The kheyyameya technique is complicated and tedious, and involves dexterity and creativity. It begins with the drawing of a sketch, and from this sketch a perforated stencil is created. In turn, this is transferred to the base canvas using a simple dusting technique. The little dots are clear enough to guide the redrawing of the patterns onto the fabric. Next, different shapes of fabric are cut out from the stencil and pieced together to reproduce the original design. There are no sewing machines here; ‘this is a handicraft’, says Saber, all the pieces of fabric are hand stitched to reproduce the original design.
But let us not be fooled. Contrary to many beliefs, kheyyameya is neither patchwork nor quilting. Though at first glance it looks like needlework, involving the sewing together of pieces of fabric, kheyyameya has its own strict rules and the order of the entire process – from sketching to blind stitching – takes years to master. It has been said that learning the skills of the kheyyameya craft – or should we call it the ‘Art of Kheyyameya’ – is like learning a ‘complicated language’, and as with most traditional crafts, there are absolute and strict rules to follow.
Sitting cross-legged in his small boutique, and surrounded by piles and piles of his work, Saber strongly believes that as a kheyameya Sheikh al-Sana’a, he has a mission to maintain the tradition and to pass the craft to the younger generation. As he relates, ‘Others would tell you I am a Sheikh al-Sana’a, but I consider myself a keeper of the tradition’.
Many of the younger generations, who have taken over most of the small shops and boutiques in the quiet Kheyyameya Alley, are less interested in keeping alive this millennia-old tradition than their forefathers. “’They are only interested in selling the articles crafted by us’, admits Saber, regretfully.
Our master craftsman may be saddened by the fading of the tradition, yet he acknowledges the recent revival of the craft. For the past decade, the craft has caught the interest of a new wave of Egyptian interior decorators and designers, who ask for wall-hangings, pillow covers, table cloths, bedspreads, and even covers for dekkak (settees). Pointing to the new styles, patterns, colours, and sizes hanging on the walls of his boutique, Saber reckons, ‘we have to move with the times’.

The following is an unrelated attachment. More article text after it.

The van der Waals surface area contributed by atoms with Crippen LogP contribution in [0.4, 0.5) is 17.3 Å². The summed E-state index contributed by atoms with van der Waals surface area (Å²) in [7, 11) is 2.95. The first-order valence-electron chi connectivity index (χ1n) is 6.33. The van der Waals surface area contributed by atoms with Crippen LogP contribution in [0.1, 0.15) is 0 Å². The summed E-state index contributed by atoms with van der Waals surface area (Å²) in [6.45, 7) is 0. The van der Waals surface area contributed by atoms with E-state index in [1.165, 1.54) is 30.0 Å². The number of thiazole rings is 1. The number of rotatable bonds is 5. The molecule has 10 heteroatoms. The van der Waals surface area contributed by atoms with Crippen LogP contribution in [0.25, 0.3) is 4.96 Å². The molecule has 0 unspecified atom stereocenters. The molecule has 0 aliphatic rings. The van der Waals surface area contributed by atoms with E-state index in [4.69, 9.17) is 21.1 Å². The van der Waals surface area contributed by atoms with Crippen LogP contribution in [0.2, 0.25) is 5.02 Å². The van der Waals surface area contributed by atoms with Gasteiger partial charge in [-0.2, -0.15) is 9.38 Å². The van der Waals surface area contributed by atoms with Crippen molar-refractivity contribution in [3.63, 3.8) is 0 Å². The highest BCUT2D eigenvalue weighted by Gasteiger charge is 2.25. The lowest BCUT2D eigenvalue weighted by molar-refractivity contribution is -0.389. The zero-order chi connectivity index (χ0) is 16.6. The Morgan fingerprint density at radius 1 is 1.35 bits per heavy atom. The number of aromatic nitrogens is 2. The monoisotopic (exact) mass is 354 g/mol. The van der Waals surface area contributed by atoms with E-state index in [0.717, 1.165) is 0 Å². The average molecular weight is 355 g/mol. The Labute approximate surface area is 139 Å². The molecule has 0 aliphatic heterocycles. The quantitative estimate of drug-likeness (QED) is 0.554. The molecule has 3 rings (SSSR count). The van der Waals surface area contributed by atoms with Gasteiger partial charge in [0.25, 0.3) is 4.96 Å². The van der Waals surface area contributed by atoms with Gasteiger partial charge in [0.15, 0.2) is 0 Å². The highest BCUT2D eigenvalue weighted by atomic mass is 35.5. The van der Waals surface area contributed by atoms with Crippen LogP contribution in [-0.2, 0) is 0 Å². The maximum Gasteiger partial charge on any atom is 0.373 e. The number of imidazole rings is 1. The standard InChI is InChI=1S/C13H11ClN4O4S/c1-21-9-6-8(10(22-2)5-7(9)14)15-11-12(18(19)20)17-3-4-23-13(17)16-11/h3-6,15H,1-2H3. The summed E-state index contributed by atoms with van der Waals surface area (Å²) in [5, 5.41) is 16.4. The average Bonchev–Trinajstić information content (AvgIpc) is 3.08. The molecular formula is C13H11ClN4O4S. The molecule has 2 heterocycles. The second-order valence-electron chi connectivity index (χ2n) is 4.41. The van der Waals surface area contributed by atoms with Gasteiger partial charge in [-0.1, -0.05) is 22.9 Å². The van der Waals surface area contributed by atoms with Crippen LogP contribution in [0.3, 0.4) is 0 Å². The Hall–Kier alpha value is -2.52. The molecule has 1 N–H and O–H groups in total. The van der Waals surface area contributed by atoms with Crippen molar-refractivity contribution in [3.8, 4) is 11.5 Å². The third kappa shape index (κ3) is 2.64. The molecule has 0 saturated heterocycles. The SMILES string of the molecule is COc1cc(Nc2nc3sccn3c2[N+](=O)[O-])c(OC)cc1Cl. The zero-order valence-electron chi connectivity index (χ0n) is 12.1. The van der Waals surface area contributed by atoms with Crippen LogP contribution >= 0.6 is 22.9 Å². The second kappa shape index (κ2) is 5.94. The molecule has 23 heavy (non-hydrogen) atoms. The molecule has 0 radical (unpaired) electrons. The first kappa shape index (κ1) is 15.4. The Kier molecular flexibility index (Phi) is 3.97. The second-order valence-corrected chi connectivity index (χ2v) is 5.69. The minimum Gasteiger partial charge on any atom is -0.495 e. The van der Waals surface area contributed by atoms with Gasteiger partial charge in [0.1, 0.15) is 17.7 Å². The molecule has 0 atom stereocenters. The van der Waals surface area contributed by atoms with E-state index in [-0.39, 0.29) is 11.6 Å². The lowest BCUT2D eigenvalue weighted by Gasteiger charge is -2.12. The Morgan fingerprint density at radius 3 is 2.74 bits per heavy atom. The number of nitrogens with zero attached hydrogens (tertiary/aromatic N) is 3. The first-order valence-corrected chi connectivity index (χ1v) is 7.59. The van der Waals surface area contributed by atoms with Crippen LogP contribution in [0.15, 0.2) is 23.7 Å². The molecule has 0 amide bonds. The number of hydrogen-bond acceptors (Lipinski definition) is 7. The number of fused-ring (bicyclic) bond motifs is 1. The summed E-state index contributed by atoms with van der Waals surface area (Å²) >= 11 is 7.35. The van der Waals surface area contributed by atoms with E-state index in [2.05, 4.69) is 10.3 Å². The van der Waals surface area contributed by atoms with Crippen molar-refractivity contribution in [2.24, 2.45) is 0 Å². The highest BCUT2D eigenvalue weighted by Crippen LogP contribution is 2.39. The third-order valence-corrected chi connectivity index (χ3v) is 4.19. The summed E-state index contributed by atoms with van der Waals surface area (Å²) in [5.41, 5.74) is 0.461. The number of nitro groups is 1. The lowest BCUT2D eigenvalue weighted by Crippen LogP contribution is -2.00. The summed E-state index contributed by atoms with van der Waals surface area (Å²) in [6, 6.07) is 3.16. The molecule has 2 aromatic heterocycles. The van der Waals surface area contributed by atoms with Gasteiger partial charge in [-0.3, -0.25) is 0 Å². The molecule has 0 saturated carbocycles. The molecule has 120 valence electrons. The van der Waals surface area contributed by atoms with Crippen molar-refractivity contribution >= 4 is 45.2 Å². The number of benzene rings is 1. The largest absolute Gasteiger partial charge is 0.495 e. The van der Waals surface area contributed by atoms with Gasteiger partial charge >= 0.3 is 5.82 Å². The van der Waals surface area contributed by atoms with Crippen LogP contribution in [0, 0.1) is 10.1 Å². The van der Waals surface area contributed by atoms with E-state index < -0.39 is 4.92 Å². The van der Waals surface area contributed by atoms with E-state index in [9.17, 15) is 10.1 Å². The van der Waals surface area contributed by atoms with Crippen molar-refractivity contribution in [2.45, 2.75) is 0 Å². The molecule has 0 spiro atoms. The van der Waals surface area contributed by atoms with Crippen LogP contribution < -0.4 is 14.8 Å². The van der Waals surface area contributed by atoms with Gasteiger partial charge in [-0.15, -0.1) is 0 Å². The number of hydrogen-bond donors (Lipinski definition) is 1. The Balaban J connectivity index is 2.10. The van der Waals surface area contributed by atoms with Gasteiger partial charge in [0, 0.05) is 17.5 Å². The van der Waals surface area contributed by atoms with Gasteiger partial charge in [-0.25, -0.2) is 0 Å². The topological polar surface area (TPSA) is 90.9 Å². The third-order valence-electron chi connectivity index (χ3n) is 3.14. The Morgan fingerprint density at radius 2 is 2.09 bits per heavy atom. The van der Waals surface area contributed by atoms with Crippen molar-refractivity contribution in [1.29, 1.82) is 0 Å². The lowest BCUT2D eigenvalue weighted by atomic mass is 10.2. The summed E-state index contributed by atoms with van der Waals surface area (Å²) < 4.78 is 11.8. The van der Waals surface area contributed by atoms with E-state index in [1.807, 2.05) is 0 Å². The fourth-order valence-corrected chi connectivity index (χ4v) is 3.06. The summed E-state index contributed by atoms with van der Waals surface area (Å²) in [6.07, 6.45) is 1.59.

Though designs, colours, and usages have changed, the stitching techniques have remained unaltered for centuries; the same rules have been passed from one generation to the next by the master craftsmen. In the past, each design had a symbolic significance, inspired by original geometric shapes and motifs from the walls and floors of mosques. Today, these traditional designs are still maintained, but have made way for birds, lotus flowers, village scenes, peacocks, horses, whirling dervishes, and even the famous Eye of Horus.
Sewing has been a skill usually connected with women, or should I say, ‘delicate and small hands’, but as unusual as it may appear, the craft and skills of kheyyameya have passed down through generations of men, from their fathers and grandfathers. When asked, Saber lifts his eyes from the feathers of the peacock he is stitching, ‘Surely you are a feminist, and I will upset you by telling you that teaching this craft to girls would be a waste. Girls may become very good at it, but the fate of girls is to get married, give birth, and raise children.”
But that’s another story!
Traditional Egyptian crafts are in danger of becoming extinct, though with support they could be a major source of revenue and pride for Egypt’s population. This is a look at how the industry operates, and what it needs.
In the quiet backstreets of Old Cairo, a traditional art is being lovingly revived. Craftsmen are once more creating pottery and ceramic designs drawn from their nation’s rich heritage.
Eva Dadrian (1944-2018) an Emmy Award-winning British-Egyptian independent broadcaster and writer with extensive experience in Africa, the Middle East and Europe. Dadrian worked as a political risk analyst for Arab Africa Affairs (London/ Cape Town). She also wrote for al-Ahram Weekly and al-Ahram Hebdo (Cairo) covering issues ranging from art and science to environment and religion for the BBC World Service.